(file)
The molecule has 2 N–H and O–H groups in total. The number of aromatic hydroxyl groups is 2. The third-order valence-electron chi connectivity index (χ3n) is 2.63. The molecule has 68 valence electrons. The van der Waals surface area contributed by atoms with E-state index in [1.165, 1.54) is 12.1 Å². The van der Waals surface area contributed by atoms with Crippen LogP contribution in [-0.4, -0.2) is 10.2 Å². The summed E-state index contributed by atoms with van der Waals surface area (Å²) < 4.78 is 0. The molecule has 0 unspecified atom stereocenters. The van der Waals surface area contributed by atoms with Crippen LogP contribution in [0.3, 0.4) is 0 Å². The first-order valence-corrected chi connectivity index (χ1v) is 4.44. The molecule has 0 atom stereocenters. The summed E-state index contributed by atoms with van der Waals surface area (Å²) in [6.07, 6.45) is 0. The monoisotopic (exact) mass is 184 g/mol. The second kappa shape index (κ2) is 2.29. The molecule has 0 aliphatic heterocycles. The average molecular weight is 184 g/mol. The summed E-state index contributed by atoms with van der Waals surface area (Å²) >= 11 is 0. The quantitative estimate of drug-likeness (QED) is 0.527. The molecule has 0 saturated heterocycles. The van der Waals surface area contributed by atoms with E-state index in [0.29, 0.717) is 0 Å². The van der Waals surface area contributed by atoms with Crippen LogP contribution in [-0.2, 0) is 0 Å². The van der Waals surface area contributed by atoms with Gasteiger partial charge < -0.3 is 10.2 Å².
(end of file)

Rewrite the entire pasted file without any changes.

The molecule has 2 N–H and O–H groups in total. The number of aromatic hydroxyl groups is 2. The third-order valence-electron chi connectivity index (χ3n) is 2.63. The molecule has 68 valence electrons. The van der Waals surface area contributed by atoms with E-state index in [1.165, 1.54) is 12.1 Å². The van der Waals surface area contributed by atoms with Crippen LogP contribution in [-0.4, -0.2) is 10.2 Å². The summed E-state index contributed by atoms with van der Waals surface area (Å²) < 4.78 is 0. The molecule has 0 unspecified atom stereocenters. The van der Waals surface area contributed by atoms with Crippen LogP contribution in [0.3, 0.4) is 0 Å². The first-order valence-corrected chi connectivity index (χ1v) is 4.44. The molecule has 0 atom stereocenters. The summed E-state index contributed by atoms with van der Waals surface area (Å²) in [6.07, 6.45) is 0. The monoisotopic (exact) mass is 184 g/mol. The second kappa shape index (κ2) is 2.29. The molecule has 0 aliphatic heterocycles. The average molecular weight is 184 g/mol. The summed E-state index contributed by atoms with van der Waals surface area (Å²) >= 11 is 0. The quantitative estimate of drug-likeness (QED) is 0.527. The molecule has 0 saturated heterocycles. The van der Waals surface area contributed by atoms with E-state index in [0.29, 0.717) is 0 Å². The van der Waals surface area contributed by atoms with Crippen LogP contribution in [-0.2, 0) is 0 Å². The van der Waals surface area contributed by atoms with Gasteiger partial charge < -0.3 is 10.2 Å².